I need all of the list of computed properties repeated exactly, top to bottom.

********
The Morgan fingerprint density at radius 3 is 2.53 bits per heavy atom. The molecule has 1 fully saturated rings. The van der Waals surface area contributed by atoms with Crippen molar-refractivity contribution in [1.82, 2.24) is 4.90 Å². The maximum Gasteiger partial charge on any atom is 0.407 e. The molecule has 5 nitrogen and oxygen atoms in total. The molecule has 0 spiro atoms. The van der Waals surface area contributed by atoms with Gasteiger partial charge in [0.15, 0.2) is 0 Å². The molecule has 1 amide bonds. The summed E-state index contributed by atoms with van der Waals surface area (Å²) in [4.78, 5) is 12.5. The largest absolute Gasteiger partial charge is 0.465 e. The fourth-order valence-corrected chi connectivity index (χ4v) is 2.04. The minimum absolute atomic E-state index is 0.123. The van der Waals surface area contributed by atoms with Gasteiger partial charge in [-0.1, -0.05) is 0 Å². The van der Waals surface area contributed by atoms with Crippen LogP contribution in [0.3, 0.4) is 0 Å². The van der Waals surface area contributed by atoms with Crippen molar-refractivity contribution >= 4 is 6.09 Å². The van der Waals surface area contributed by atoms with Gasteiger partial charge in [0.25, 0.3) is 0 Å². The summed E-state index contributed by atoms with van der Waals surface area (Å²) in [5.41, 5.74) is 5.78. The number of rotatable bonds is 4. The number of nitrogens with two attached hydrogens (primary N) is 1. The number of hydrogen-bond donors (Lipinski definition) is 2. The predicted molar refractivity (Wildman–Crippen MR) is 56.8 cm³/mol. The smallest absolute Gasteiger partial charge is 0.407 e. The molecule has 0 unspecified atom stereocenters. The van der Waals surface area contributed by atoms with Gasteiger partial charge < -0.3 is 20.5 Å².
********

The Morgan fingerprint density at radius 3 is 2.53 bits per heavy atom. The molecule has 1 fully saturated rings. The van der Waals surface area contributed by atoms with Crippen molar-refractivity contribution in [1.82, 2.24) is 4.90 Å². The maximum Gasteiger partial charge on any atom is 0.407 e. The molecule has 5 nitrogen and oxygen atoms in total. The molecule has 0 spiro atoms. The van der Waals surface area contributed by atoms with Gasteiger partial charge in [0.15, 0.2) is 0 Å². The molecule has 1 amide bonds. The summed E-state index contributed by atoms with van der Waals surface area (Å²) in [4.78, 5) is 12.5. The largest absolute Gasteiger partial charge is 0.465 e. The fourth-order valence-corrected chi connectivity index (χ4v) is 2.04. The minimum absolute atomic E-state index is 0.123. The van der Waals surface area contributed by atoms with Gasteiger partial charge in [-0.1, -0.05) is 0 Å². The van der Waals surface area contributed by atoms with Crippen LogP contribution in [0.3, 0.4) is 0 Å². The van der Waals surface area contributed by atoms with Crippen molar-refractivity contribution >= 4 is 6.09 Å². The van der Waals surface area contributed by atoms with Gasteiger partial charge in [0.25, 0.3) is 0 Å². The summed E-state index contributed by atoms with van der Waals surface area (Å²) in [5.41, 5.74) is 5.78. The number of rotatable bonds is 4. The number of nitrogens with two attached hydrogens (primary N) is 1. The number of hydrogen-bond donors (Lipinski definition) is 2. The predicted molar refractivity (Wildman–Crippen MR) is 56.8 cm³/mol. The smallest absolute Gasteiger partial charge is 0.407 e. The molecule has 0 unspecified atom stereocenters. The van der Waals surface area contributed by atoms with Gasteiger partial charge < -0.3 is 20.5 Å².